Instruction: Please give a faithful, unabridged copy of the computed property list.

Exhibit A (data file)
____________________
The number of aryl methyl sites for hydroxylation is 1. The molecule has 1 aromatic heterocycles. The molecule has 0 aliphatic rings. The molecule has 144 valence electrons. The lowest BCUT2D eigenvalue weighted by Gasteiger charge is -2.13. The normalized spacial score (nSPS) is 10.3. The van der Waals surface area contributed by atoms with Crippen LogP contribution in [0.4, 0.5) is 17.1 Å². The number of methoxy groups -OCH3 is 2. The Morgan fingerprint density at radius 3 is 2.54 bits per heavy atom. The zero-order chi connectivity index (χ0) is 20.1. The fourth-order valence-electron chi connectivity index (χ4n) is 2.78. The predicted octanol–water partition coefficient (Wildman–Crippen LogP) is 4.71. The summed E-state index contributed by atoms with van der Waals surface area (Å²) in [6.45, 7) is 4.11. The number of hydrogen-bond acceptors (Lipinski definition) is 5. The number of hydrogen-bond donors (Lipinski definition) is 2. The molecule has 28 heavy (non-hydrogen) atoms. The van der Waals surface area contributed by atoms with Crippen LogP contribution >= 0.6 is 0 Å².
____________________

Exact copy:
The number of aryl methyl sites for hydroxylation is 1. The molecule has 1 aromatic heterocycles. The molecule has 0 aliphatic rings. The molecule has 144 valence electrons. The lowest BCUT2D eigenvalue weighted by Gasteiger charge is -2.13. The normalized spacial score (nSPS) is 10.3. The van der Waals surface area contributed by atoms with Crippen LogP contribution in [0.4, 0.5) is 17.1 Å². The number of methoxy groups -OCH3 is 2. The Morgan fingerprint density at radius 3 is 2.54 bits per heavy atom. The zero-order chi connectivity index (χ0) is 20.1. The fourth-order valence-electron chi connectivity index (χ4n) is 2.78. The predicted octanol–water partition coefficient (Wildman–Crippen LogP) is 4.71. The summed E-state index contributed by atoms with van der Waals surface area (Å²) in [6.45, 7) is 4.11. The number of hydrogen-bond acceptors (Lipinski definition) is 5. The number of hydrogen-bond donors (Lipinski definition) is 2. The molecule has 28 heavy (non-hydrogen) atoms. The van der Waals surface area contributed by atoms with Crippen LogP contribution >= 0.6 is 0 Å².